Under the new Greater Wellington Regional Council pest management plan, it is an offence to feed pest cat colonies. PHOTO/STOCK.ADOBE.COM

GIANINA SCHWANECKE
gianina.schwanecke@age.co.nz

The hunter has become the prey, after the Greater Wellington Regional Council announced its new Pest Management Plan 2019-2039, which targets feral cats for the first time.

Regional council spokesman Stephen Heath said feral and pest cats were a growing problem for the region, particularly in rural parts of Wairarapa.

“We suspect there are increasing numbers of pest cats in the wild, though this is only anecdotal – we do not survey them,” he said.

Also on the council’s undesirable animals list are hedgehogs, deer, wild goats, wild rabbits, mustelids, possum rats and wallabies.

Part of the problem is people dumping unwanted cats or kittens and others trying to support these colonies by feeding them.

Heath said feeding pest cat colonies only perpetuated the problem of predation and made matters worse.

“The best approach is to control the population.

“We strongly advise people not to dump unwanted cats into bush, where they will survive partly by predating native creatures.

“[If they find cats] our message is, leave them alone and don’t make the problem worse,” he said.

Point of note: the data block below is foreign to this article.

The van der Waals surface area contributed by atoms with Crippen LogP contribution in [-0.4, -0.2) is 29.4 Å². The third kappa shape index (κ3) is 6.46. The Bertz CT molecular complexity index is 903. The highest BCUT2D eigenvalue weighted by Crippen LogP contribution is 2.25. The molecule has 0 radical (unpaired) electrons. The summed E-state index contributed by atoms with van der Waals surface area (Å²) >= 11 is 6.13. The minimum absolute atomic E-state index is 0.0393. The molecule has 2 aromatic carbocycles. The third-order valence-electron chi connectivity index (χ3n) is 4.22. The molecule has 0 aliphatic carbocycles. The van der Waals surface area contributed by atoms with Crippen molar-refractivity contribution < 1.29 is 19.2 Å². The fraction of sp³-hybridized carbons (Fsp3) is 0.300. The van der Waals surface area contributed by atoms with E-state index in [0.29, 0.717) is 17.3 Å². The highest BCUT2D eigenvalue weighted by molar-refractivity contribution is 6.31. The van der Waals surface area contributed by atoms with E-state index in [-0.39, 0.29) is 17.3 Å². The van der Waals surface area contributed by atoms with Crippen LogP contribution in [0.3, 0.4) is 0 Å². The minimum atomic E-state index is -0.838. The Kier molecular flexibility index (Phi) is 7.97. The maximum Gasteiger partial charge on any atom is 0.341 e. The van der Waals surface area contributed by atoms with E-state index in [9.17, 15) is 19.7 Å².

By including cats in the plan, the council can prosecute anyone who dumps or supports feral cats under the Biosecurity Act.

It specifies a range of potential penalties including fines and even imprisonment.

“The purpose of the rule is to prevent members of the public from encouraging or supporting pet cat colonies on private and public land and to assist with controlling pest and unwanted cat populations,” Heath said.

The plan defines pest cats as those that are not microchipped in areas where its required, not registered as companion animals, are free-living, unsocialised, not owned, and have a limited relationship with humans.

Pest cats were added to the control list because of their predation of native birds and their eggs, lizards, fish, frogs, and large invertebrates.

Possum, stoats, ferrets, and hedgehogs are also on the list and pose a real risk to biodiversity, Heath said.

Domestic cat owners need not worry, however.

“We are not interested in pet cats, or cats outside of sensitive areas. Pet cat owner can be reassured that we are not targeting their pets,” he said.